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My Top 10 Abstract Writing tips

I was asked to pull together my tips on writing abstracts for some fellow education doctoral students at Staffordshire. I thought i’d share them on here as the may help other people as well. They are simply based on my own experience of submitting successfully to a number of conferences and reviewing for another so please don’t take them as definitive but maybe some points to consider. Id also recommend this post from Helen Kara.

 

  1. RTF( C) / Q – Read the #$%# Call! 
    1. What are the requirements for the submission?
    2. Is there a word limit?
    3. Are you allowed references?
    4. Is there an ECR / Postgrad check box – If so, check it!
    5. Is there a theme?

 

  1. Choose your stream wisely
    1. Some conferences / streams are more competitive than others.
    2. Is the stream what it says on the tin? Use past conference books.
    3. Relevance is one criteria – does your research fit with the stream?
  1. Check, check and check some more!
    1. Clarity is one of the criteria.
    2. Quality is linked to clarity. If it is written poorly what does that say about the research?
  1. Find a critical friend
    1. Even more useful if they are ‘divorced’ from your research.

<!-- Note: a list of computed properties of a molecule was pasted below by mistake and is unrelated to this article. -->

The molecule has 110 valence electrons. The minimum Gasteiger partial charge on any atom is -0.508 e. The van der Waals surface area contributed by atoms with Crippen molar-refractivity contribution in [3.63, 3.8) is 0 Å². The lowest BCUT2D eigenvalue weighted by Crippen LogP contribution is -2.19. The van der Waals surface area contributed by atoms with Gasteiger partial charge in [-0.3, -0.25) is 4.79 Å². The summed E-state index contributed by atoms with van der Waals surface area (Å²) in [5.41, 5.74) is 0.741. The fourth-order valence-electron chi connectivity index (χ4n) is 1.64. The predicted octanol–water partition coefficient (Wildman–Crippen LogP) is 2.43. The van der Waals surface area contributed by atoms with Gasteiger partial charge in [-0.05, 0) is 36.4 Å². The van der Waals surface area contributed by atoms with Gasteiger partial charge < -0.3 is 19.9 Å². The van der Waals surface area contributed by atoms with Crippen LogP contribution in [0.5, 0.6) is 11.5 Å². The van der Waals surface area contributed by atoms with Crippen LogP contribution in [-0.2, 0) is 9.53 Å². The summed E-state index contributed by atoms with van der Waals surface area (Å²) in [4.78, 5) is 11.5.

2. Be prepared to use their comments ‘critically’, not just reword what you have written their way.
  1. Make sure you’ve included the ‘so what?’ factor
    1. Significance is another consideration – what is the significance of your paper?
    2. This does not need to be huge but make sure it is clear why will your paper be of interest to delegates.
  2. Use past abstracts to help you with structure
    1. Some conferences have very different conventions and requirements.
    2. Don’t miss out on being accepted due to a technical error.
  1. Consider your audience – Both reviewer AND delegates
    1. Your abstract is not just for the conference book, it is your key to getting in.
    2. The audience may, or may not be experts in your method or subfield!!
  1. Submit SOMETHING!
    1. It is OK to talk about work in progress.
    2. That said, make sure your abstract has a focus, don’t just summarise your project.
  1. Did I mention checking?
    1. Spelling
    2. Syntax
    3. Grammar
    4. That pesky call (you did read that first, right?) and the submission requirements.

  2. Remember there is a DEADLINE!
    1. Submitting sometimes requires registering on a site and using specific tools – allow enough time!
    2. If you can get it in earlier, do. It often reduces stress for organisers and reviewers, especially in smaller conferences.

Good Luck and feel free to add extra tips in the comments below

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